Release Date: October 27, 2015
Rated: T for Teen
Publisher: Microsoft Studios
Developer: 343 Industries
Platform: Xbox One
Sometimes it feels like developers lose sight of the story they’re telling for the sake of a franchise’s longevity. Oftentimes the story loses clarity and focus, becoming a convoluted, drawn out affair that can feel stretched thin or heavy. Side stories, Prequel-Sequels, or time skips further add to the confusion and offer little to no explanation or purpose. Inevitably, the narrative and lore that shaped the franchise is no longer the driver: gameplay is. No longer does the integrity of the original concept exist, the franchise now becoming the cash cow for a console until it’s milked dry.
Even worse is a franchise being aware of its fading relevance and attempting something new, a la “passing of the torch” that shows how much in a flux it’s in. These particular narratives try coddling the line of old and new, finding an imbalance that neither pleases longtime fans or excite new ones. Inevitably, these games become symbolic of the franchise’s waning breath and lose confidence in how to proceed forward.
Halo 5: Guardians (Guardians for short) may or may not be that severe, but it gets close. 343 Industries feels like it’s aware the franchise needs something new to improve Halo’s now waning relevance. If anything, Guardians tries desperately to please fans with another story between Cortana and Master Chief, but also attempts to introduce who might become the next face of the franchise, Spartan Jameson Locke. Guardians tells the two stories at once; the main story being Locke’s adventure to look for Master Chief, and Cortana’s story being secondary. Problem is, Guardians’ overall story arc is weak, and the focus on Locke’s hunt for Chief is nowhere near compelling to be majority of a campaign. Inevitably, Guardians doesn’t do Master Chief or Locke justice, and has one of the weakest endings since Halo 2. Most of the characters feel flat and one dimensional in personality and dialogue, and wastes the almost interesting setup of Cortana as the antagonist. If Guardians is anything to go by, Halo feels stuck and uncertain how to transition smoothly into its next stage, with Guardians being the weakest entry in the franchise.
In Order to Find the Truth, You Must…Nevermind Forget It
*Before I even begin to review the story, I have to say this first: Microsoft and 343 did fans of the franchise injustice through false advertising. A lot of the advertising emphasized a completely different story than what is actually experienced in Guardians. This blatant deception is disrespectful, wrong, and sets up false expectations for the game. Bungie barely got away with it in Halo 2, and that alone should’ve served as a lesson for what not to do. I’m sure I’m not the only fan angry at the misleading advertising, certainly because the concept looked so much better than the experience was.*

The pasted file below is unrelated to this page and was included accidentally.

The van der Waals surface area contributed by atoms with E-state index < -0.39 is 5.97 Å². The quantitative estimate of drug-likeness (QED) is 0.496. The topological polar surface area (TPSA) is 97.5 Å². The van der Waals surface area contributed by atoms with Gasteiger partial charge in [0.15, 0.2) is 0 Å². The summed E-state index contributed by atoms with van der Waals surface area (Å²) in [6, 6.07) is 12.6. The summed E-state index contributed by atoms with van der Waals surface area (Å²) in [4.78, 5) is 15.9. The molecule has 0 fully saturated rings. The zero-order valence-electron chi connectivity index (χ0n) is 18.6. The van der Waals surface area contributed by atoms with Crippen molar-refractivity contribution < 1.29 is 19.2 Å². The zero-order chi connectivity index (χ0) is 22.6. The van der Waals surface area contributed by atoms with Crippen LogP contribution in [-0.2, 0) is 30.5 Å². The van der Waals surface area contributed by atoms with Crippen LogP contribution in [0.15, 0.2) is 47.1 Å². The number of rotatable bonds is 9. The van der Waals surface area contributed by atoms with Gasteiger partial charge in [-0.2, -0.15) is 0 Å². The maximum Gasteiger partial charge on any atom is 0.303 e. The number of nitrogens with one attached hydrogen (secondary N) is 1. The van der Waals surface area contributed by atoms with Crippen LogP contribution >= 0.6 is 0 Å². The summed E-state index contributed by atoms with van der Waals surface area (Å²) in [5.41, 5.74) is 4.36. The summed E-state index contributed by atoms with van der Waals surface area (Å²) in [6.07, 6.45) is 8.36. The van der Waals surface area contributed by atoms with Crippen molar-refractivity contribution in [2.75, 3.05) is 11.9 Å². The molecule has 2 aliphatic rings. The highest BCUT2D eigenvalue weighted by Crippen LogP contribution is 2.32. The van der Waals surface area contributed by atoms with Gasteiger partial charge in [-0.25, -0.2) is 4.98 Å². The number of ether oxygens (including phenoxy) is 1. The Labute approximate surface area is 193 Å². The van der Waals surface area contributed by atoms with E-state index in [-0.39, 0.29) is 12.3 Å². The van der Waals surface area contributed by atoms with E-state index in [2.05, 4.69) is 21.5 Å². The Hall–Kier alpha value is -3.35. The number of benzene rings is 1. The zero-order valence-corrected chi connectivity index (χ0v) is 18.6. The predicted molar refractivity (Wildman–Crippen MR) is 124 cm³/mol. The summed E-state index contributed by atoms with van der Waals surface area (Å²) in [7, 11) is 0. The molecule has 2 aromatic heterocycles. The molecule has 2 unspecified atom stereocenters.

Set eight months after the end of Halo 4, Spartan Fire Team Osiris is sent out on a mission to retrieve rogue Dr. Catherine Elizabeth Halsey from the Covenant controlled planet of Kamchatka. Osiris, comprised of Spartans Jameson Locke, Edward Buck (from ODST), Holly Tanaka and Olympia Vale land on Kamchatka, fight off waves of Promethean and Covenant, and take out major Covenant Leader Jul ‘Mdama. Upon extracting Dr. Halsey, she informs both Osiris and Captain Lasky of a new threat emerging that has already attacked several human places
Meanwhile Blue Team, comprised of Spartan-IIs Master Chief and longtime squad mates from before Halo: Combat Evolved Linda-058, Kelly-087 and Federic-104, are sent to check out a derelict ONI station named Argent Moon. However, upon investigating the station, the Covenant arrive, forcing Blue Team instead to destroy the station. Between firefights, Master Chief receives a cryptic message from Cortana to come to Meridian. Problem is, Cortana was supposed to have died eight months ago. Seeing this message, Master Chief is convinced he must go with Blue Team following.
Because of Master Chief disobeying the Infinity’s orders to return, Blue Team is considered to have gone AWOL. Fire Team Osiris is sent to retrieve Blue Team and to bring them back to Osiris. However, upon running into each other on Meridian, it becomes far more obvious something far more sinister is happening. Dr, Halsey informs them of the Guardians; giant Promethean behemoths that serve to guard galaxies/universes. With the eventual aid of longtime ally Arbiter, it’s up to Osiris and Blue Team to stop Cortana from her plan of using the Guardians for installing Martial Law to bring peace to the galaxy; follow her will, or die.
Reading that story, it sounds like a solid base for creating a pretty good sci-fi story that feels consistent in exploring new themes like Halo 4 had. The Orwellian themes of Freedom is Slavery, War is Peace, and Ignorance is Strength are themes that seem to be explored in Cortana’s goal, and both Blue Team and Osiris’ goal to stop it. There’s also the exploration of Creator vs. Created, of God (Humans) vs. Man (AI) and whether or not man can truly ascend to god-like status. All of it has the making for something spectacular…